MP George Galloway has said that dissident republican Marian Price should be freed.
The politician was speaking last night at the Belfast Feile.
He told the West Belfast Talks Back session: “The courts freed Marian Price so she should be freed”, adding he did not support her “political line” and if she reoffended she should be charged and brought before the courts.
Mr Galloway then revealed he had just spoken to the 58-year-old prisoner, convicted of bombing the Old Bailey, while talking to her husband Jerry McGlinchey.
“I have just spoken to her on the phone for the first time and she's not a well woman,” he said. “For all the damning with faint praise, and Ruth Dudley Edwards' reference to her ‘remarkable recovery’ (after Price's 1973 hunger strike), the courts decreed she should be released and it's time to free Marian Price.”
Alongside Mr Galloway on the panel was a rainbow coalition of opinion-makers and politicians: DUP MP Gregory Campbell, author Ruth Dudley Edwards and Sinn Fein MLA Gerry Kelly.
The first half of the debate discussed, without resolving, Syria and the Middle East question.
Opinion divided pretty much along sectarian lines, with Galloway and Kelly regarding Western inaction on Syria as hypocrisy and part of a ploy to destabilise Iran.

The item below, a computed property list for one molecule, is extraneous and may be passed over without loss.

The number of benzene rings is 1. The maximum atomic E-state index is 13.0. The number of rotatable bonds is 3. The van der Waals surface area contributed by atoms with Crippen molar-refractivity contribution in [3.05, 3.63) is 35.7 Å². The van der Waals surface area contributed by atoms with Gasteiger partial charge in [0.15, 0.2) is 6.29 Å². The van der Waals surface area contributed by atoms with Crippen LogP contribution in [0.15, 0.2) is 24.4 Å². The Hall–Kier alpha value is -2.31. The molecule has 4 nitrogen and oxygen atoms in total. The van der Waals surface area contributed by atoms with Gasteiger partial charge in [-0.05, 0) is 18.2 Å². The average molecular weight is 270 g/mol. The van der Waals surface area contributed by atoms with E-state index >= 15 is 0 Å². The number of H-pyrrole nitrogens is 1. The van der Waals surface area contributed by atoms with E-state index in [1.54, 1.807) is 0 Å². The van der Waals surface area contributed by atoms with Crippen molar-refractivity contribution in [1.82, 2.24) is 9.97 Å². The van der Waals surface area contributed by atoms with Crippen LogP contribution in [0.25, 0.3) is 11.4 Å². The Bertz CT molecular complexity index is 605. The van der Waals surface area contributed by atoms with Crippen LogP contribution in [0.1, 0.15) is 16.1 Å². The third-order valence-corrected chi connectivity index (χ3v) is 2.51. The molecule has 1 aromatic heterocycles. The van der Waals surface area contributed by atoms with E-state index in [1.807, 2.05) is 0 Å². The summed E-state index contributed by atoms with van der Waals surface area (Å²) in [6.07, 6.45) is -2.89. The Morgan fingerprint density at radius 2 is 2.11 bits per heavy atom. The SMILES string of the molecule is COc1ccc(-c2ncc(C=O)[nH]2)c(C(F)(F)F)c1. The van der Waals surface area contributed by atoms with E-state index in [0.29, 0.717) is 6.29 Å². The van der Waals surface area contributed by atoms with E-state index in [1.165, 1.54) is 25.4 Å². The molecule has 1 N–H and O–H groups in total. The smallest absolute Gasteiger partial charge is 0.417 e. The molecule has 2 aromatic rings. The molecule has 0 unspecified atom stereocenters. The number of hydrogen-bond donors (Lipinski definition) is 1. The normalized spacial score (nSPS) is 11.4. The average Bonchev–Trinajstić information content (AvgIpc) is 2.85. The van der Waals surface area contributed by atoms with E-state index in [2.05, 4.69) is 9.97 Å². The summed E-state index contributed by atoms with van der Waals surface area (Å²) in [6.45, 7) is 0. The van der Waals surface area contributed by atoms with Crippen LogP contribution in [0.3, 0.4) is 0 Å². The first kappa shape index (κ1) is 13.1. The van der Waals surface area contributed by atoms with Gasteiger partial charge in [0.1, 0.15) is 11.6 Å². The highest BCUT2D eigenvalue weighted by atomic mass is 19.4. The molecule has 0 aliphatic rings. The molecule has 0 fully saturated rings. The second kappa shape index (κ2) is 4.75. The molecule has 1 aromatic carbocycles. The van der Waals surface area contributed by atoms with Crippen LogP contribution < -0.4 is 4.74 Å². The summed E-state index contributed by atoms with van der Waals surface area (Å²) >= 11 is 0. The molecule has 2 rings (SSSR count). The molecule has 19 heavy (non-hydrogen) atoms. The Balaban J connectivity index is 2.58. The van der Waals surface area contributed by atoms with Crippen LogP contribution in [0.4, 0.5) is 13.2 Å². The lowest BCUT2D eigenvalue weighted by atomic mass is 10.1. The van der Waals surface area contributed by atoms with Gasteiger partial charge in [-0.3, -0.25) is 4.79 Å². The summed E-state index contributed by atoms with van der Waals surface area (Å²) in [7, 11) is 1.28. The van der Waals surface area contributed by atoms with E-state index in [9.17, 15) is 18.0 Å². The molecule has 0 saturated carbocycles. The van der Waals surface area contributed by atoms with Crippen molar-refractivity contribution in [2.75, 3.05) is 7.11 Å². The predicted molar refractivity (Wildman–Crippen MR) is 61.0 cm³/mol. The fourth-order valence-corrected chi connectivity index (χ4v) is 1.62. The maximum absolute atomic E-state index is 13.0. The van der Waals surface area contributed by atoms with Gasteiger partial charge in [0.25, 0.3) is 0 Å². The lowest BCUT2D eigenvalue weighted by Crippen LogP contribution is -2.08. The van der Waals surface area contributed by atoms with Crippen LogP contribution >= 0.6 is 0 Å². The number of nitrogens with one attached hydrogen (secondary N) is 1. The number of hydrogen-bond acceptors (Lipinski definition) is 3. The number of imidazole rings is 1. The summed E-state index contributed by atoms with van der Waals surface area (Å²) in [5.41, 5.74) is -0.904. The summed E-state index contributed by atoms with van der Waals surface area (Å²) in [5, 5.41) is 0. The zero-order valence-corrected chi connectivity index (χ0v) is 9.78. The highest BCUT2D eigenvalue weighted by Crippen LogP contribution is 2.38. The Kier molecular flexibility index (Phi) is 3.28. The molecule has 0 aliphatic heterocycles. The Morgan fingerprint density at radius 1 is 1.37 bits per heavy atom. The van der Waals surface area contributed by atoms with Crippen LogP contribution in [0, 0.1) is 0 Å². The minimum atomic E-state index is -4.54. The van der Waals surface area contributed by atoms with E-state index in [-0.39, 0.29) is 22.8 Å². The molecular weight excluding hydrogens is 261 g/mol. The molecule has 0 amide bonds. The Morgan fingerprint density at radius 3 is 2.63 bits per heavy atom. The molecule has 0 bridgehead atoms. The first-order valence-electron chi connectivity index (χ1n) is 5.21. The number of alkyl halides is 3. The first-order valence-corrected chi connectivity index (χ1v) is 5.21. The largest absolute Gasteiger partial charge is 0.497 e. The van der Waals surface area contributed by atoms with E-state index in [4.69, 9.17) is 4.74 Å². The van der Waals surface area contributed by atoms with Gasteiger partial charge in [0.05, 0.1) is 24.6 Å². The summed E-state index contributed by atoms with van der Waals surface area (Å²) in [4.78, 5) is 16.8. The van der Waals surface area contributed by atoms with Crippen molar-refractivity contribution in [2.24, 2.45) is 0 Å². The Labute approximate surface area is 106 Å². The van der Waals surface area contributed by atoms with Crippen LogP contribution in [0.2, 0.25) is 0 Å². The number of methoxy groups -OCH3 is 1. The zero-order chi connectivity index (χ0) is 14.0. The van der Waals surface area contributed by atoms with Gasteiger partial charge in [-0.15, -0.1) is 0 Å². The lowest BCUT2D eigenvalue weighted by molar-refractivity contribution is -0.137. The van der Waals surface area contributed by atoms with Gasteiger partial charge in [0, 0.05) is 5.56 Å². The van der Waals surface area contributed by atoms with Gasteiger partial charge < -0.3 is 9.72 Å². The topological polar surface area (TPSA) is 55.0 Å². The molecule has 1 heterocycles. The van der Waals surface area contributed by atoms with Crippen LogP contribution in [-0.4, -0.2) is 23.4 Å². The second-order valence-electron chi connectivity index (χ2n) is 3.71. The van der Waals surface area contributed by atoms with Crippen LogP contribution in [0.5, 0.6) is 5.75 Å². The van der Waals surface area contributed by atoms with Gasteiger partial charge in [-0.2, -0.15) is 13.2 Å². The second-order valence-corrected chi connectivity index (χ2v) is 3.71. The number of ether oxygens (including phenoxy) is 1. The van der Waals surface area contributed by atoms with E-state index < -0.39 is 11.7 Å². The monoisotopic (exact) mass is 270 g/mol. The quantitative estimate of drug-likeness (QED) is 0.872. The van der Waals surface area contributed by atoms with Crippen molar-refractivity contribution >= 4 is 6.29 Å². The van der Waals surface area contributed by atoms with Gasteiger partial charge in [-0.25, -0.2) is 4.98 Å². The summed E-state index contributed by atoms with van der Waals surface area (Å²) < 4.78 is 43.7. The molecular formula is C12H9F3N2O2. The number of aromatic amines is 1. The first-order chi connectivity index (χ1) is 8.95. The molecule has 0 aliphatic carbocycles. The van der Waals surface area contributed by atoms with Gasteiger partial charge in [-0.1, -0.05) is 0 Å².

Gregory Campbell and Ruth Dudley Edwards, in different ways, pointed out the complexity of the situation and the fact that the situation after any Western intervention might not look better than before.
After broadening talk out to Israel and Palestine, Ms Edwards caused some hissing in the audience by suggesting the Feile might introduce an Israeli representative to “hear the other side”.
It then moved on to gay issues which led to some agonising from Mr Campbell, although his statement of concern that marriage between a man and a woman could be undermined by acceptance of the “lifestyle” of the lesbian and gay community received surprising support from George Galloway.
The Respect MP for West Bradford caused amusement by saying you couldn't promote homosexuality — “you either are or you aren't” — and adding that attendance at any number of Pride marches would not change his orientation.
The debate turned to recent trouble over July 12, with a discussion over whether the Orange Order should be banned following a band's misbehaviour and the singing of ‘The Famine Song’ outside a Catholic church.
Discussion was fierce, and intensified later between Messrs Campbell and Kelly over whether the former would ever shake hands with the latter.
You can only hope that these exchanges are in some way cathartic.